Intersomething marriage

The boundaries of mixed metaphors

By William Wetherall

First posted 5 February 2007
Last updated 5 February 2007


Marriage -- whether voluntary, arranged, ordered, encouraged by bribary, compelled by a shotgun -- is between two people, though families, clans, political parties, corporations, estates, and even states may be the true partners and beneficiaries.

Marriages between people of different gender is taken for granted. Only when both spouses are of the same gender are people wont to attach a label like "same-sex" or "homosexual" -- in contrast with which other marriages become "opposite-sex" or "heterosexual".

The same is true for other unions of people who cross boundards of faith, race, caste, class, or even country. Curiosity, apprehension, disgust, and opposition move people to call such unions "interfaith", "interracial", "intercaste", "interclass", or "international" -- and the list goes on.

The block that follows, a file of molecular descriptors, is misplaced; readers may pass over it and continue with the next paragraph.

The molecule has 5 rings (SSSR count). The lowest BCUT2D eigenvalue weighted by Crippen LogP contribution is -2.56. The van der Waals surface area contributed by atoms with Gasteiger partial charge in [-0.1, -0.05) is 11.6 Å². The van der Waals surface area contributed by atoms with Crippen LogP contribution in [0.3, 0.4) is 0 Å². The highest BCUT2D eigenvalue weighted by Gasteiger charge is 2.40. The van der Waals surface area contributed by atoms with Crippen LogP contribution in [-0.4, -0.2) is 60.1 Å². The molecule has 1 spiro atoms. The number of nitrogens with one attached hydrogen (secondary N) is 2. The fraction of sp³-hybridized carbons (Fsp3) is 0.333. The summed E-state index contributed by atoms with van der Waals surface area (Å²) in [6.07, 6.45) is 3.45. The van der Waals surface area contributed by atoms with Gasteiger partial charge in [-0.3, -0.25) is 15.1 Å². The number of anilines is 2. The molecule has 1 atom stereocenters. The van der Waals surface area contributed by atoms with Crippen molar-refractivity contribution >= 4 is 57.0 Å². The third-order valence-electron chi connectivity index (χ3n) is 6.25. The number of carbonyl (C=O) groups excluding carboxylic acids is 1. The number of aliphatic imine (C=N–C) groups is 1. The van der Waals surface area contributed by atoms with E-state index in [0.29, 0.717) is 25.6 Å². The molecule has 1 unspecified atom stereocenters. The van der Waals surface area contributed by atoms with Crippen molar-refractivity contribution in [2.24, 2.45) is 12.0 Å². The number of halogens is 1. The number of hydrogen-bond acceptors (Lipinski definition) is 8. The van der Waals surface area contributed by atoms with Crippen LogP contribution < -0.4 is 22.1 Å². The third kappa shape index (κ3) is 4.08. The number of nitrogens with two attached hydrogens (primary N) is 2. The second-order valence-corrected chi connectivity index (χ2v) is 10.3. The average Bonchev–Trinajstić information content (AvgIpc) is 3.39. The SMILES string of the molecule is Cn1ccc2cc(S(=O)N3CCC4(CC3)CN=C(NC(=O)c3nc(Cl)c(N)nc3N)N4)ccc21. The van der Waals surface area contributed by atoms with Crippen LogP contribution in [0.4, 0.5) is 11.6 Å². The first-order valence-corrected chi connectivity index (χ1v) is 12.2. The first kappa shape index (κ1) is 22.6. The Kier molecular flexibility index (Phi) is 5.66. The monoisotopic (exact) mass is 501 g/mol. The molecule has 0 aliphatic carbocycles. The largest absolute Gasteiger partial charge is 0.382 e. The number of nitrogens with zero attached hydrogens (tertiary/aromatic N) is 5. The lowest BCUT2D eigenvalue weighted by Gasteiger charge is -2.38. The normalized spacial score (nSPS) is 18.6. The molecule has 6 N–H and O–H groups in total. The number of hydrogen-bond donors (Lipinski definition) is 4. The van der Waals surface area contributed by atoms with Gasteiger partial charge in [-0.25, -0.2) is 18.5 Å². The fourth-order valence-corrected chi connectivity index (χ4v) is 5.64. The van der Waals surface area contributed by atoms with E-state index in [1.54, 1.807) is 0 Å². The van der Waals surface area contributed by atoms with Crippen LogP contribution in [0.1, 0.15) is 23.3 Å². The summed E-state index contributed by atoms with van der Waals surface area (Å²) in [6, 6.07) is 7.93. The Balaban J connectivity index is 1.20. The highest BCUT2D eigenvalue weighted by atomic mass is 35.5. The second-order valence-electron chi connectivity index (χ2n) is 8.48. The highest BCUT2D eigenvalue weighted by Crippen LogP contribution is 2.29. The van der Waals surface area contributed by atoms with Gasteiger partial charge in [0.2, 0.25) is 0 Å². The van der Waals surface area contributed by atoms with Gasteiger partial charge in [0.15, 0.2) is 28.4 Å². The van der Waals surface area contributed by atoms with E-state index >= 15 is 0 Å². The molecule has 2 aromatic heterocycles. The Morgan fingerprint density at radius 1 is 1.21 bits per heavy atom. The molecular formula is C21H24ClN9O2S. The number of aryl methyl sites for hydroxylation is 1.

Marriages between people of different backgrounds, whatever their traits, "mixed marriages". Marriages between people of different races, especially when prohibited by law, have been called "miscegenation" meaning "race mixing".

Some Japanese expressions

 konketsu = mixed blood
 junketsu = pure blood

G zasshu = mixed species, hybrid, mongrel

 rankon = promiscuous marriage
[marriage sanctioned after intercourse]

G zakkon = mixed marriage
[usually marriage between people of different races]
[may be disparaging today]

ی kokusai kekkon
international marriage
[marriage between people of different nationalities]
[most common term used today in Japan]

̎ ryoji kekkon = consular marriage, foreign marriage
[marriage legalized at overseas consulate]
[British usage]

O naigai kekkon = inner-outer marriage
[between someone from inside and someone from outside a country]
[Japanese usage]

ŠO shogai kekkon = liaison marriage
[involving procedures countries take to facilitate
marriage between a national and an alien]
[legal term in international private law]

To be continued.